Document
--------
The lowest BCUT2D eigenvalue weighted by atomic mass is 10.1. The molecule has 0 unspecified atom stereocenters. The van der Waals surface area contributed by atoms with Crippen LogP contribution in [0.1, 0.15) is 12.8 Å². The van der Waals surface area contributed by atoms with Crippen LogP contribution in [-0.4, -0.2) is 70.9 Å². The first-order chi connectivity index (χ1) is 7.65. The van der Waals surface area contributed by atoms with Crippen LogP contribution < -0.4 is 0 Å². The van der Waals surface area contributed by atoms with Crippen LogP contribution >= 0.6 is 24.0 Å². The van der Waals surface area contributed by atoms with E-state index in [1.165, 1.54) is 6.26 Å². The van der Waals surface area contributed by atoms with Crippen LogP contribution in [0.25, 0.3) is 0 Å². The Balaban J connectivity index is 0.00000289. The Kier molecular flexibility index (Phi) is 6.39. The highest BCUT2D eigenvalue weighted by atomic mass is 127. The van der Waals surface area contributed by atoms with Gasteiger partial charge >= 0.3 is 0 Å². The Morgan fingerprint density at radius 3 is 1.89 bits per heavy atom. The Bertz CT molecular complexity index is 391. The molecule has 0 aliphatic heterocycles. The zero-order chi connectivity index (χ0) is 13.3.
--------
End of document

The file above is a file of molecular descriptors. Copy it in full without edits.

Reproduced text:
The lowest BCUT2D eigenvalue weighted by atomic mass is 10.1. The molecule has 0 unspecified atom stereocenters. The van der Waals surface area contributed by atoms with Crippen LogP contribution in [0.1, 0.15) is 12.8 Å². The van der Waals surface area contributed by atoms with Crippen LogP contribution in [-0.4, -0.2) is 70.9 Å². The first-order chi connectivity index (χ1) is 7.65. The van der Waals surface area contributed by atoms with Crippen LogP contribution < -0.4 is 0 Å². The van der Waals surface area contributed by atoms with Crippen LogP contribution >= 0.6 is 24.0 Å². The van der Waals surface area contributed by atoms with E-state index in [1.165, 1.54) is 6.26 Å². The van der Waals surface area contributed by atoms with Crippen LogP contribution in [0.25, 0.3) is 0 Å². The Balaban J connectivity index is 0.00000289. The Kier molecular flexibility index (Phi) is 6.39. The highest BCUT2D eigenvalue weighted by atomic mass is 127. The van der Waals surface area contributed by atoms with Gasteiger partial charge >= 0.3 is 0 Å². The Morgan fingerprint density at radius 3 is 1.89 bits per heavy atom. The Bertz CT molecular complexity index is 391. The molecule has 0 aliphatic heterocycles. The zero-order chi connectivity index (χ0) is 13.3.